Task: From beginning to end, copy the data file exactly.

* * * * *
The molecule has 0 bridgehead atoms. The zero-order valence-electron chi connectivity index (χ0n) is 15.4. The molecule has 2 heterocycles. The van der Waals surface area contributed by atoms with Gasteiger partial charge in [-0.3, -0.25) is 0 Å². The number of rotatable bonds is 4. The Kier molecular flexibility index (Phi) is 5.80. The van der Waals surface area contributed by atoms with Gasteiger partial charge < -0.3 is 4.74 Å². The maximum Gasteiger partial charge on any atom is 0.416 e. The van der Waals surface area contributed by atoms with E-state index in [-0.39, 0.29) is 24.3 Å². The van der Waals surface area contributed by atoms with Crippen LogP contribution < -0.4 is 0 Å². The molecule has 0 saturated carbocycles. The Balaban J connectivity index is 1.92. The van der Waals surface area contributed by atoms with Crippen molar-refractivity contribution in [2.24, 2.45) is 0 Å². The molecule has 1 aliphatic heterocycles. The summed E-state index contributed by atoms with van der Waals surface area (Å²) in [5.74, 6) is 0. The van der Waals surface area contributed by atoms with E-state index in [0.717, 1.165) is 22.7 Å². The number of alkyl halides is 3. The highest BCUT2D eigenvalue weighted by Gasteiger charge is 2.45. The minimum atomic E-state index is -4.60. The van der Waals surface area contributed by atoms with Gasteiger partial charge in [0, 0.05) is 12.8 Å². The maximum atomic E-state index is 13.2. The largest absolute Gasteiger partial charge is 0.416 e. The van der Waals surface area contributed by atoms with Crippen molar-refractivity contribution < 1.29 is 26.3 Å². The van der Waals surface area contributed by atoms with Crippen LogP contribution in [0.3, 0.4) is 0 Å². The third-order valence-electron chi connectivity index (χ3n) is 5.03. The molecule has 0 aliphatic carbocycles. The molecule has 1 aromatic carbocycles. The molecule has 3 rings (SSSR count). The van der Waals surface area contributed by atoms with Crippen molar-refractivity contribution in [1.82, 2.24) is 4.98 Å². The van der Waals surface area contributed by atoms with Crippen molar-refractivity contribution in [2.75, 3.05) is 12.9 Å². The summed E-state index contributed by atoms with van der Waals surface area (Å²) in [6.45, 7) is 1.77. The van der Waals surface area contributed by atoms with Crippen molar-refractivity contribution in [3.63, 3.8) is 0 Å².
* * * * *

The molecule has 0 bridgehead atoms. The zero-order valence-electron chi connectivity index (χ0n) is 15.4. The molecule has 2 heterocycles. The van der Waals surface area contributed by atoms with Gasteiger partial charge in [-0.3, -0.25) is 0 Å². The number of rotatable bonds is 4. The Kier molecular flexibility index (Phi) is 5.80. The van der Waals surface area contributed by atoms with Gasteiger partial charge < -0.3 is 4.74 Å². The maximum Gasteiger partial charge on any atom is 0.416 e. The van der Waals surface area contributed by atoms with E-state index in [-0.39, 0.29) is 24.3 Å². The van der Waals surface area contributed by atoms with Crippen LogP contribution < -0.4 is 0 Å². The molecule has 0 saturated carbocycles. The Balaban J connectivity index is 1.92. The van der Waals surface area contributed by atoms with Crippen molar-refractivity contribution in [2.24, 2.45) is 0 Å². The molecule has 1 aliphatic heterocycles. The summed E-state index contributed by atoms with van der Waals surface area (Å²) in [5.74, 6) is 0. The van der Waals surface area contributed by atoms with E-state index in [0.717, 1.165) is 22.7 Å². The number of alkyl halides is 3. The highest BCUT2D eigenvalue weighted by Gasteiger charge is 2.45. The minimum atomic E-state index is -4.60. The van der Waals surface area contributed by atoms with Gasteiger partial charge in [0, 0.05) is 12.8 Å². The maximum atomic E-state index is 13.2. The largest absolute Gasteiger partial charge is 0.416 e. The van der Waals surface area contributed by atoms with Crippen molar-refractivity contribution < 1.29 is 26.3 Å². The van der Waals surface area contributed by atoms with Crippen LogP contribution in [0.3, 0.4) is 0 Å². The third-order valence-electron chi connectivity index (χ3n) is 5.03. The molecule has 0 aliphatic carbocycles. The molecule has 1 aromatic carbocycles. The molecule has 3 rings (SSSR count). The van der Waals surface area contributed by atoms with Crippen molar-refractivity contribution in [1.82, 2.24) is 4.98 Å². The van der Waals surface area contributed by atoms with Crippen molar-refractivity contribution in [2.75, 3.05) is 12.9 Å². The summed E-state index contributed by atoms with van der Waals surface area (Å²) in [6.45, 7) is 1.77. The van der Waals surface area contributed by atoms with Crippen molar-refractivity contribution in [3.63, 3.8) is 0 Å².